Gulf NRIs shocked at Mumbai blasts
People in the region remained riveted to TV sets as post-blast scenes were beamed by news channels.india Updated: Jul 12, 2006 15:47 IST
Non-resident Indians (NRIs) in the Gulf have expressed shock and outrage at the serial blasts in Mumbai that claimed over 180 lives.
People in the region remained riveted to television sets as post-blast scenes were beamed live by various news channels.
Many received the news first through text messages on their mobile phones from their relatives in Mumbai.
Later, attempts to contact their relatives in Mumbai also failed because the telephone lines to India's financial capital remained jammed following the seven explosions in suburban trains on Tuesday evening.
An NRI in Qatar, hailing from Vile Parle in Mumbai, told the Peninsula newspaper: "Mumbai's local railway network has always been vulnerable to terror attacks since there was never any serious security at most stations and on trains.
In view of growing number of terror attacks on transportation systems worldwide, authorities should take steps to secure the suburban railway network."
"The design of whoever perpetrated the attacks was clear: to disrupt commercial activity in Bombay. Hit Bombay and you have hit India," another NRI said.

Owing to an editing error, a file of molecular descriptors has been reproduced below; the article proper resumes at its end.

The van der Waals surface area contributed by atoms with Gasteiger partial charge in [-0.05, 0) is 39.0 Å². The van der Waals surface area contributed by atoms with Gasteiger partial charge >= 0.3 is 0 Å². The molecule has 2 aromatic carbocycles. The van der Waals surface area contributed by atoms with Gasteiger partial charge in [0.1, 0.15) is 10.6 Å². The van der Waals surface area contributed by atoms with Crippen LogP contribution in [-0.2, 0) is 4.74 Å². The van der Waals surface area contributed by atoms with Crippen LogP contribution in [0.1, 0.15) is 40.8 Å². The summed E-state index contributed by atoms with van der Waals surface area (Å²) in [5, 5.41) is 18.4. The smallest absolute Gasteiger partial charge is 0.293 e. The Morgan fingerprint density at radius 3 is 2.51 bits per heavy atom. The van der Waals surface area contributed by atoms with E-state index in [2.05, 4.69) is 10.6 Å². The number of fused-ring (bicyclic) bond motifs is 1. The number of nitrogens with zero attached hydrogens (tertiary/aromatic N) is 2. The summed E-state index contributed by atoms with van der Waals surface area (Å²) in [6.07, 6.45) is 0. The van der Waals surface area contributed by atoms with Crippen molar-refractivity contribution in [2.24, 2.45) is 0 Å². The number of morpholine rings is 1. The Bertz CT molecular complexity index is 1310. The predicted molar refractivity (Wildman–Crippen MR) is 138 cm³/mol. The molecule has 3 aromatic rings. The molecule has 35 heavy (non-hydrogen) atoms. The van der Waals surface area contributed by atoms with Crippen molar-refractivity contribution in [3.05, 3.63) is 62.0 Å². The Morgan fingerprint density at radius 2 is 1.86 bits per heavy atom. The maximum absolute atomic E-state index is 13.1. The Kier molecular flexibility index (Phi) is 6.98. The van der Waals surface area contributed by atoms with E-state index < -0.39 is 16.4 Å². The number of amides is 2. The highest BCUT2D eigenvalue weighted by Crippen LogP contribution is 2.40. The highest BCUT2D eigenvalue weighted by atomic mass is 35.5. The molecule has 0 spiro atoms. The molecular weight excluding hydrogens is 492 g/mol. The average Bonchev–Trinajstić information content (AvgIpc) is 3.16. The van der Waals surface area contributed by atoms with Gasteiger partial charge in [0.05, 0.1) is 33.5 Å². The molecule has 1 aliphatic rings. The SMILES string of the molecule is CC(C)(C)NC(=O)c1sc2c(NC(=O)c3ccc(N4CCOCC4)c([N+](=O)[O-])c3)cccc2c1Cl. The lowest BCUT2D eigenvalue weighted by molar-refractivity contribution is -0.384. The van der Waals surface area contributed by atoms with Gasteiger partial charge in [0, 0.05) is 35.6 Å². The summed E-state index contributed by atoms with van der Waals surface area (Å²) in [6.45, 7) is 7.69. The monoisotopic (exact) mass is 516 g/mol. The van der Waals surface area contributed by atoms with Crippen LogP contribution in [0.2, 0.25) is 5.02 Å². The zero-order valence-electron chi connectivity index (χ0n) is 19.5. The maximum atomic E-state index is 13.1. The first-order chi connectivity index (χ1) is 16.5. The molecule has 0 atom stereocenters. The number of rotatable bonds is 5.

The office of the Khaleej Times newspaper in Dubai received many calls from panicky Indians wanting to know about the situation in Mumbai following their failure to connect to their relatives in the city.
A report in the newspaper quoted a Dubai resident from Mumbai as saying: "I tried to call home straight away but I could not get them on line. I was panicking for an hour until I managed to talk to my brother."
A resident of Sharjah who was a witness to the 1993 serial blasts in Mumbai said: "I had seen people covered with blood and bodies lying on the street after the blasts in Mumbai in 1993... I could not handle myself again to be in such a situation."
Meanwhile, many Indians in the United Arab Emirates (UAE) have cancelled their holiday plans following the blasts.
"A large number of passengers cancelled tickets. We cancelled at least 20 tickets immediately after the news first broke," another report in the Khaleej Times quoted a travel agent as saying.
He said that people who had planned trips to south India via Mumbai have also cancelled their journey. Some even cancelled to New Delhi.
There are around three millions Indians in the Gulf region.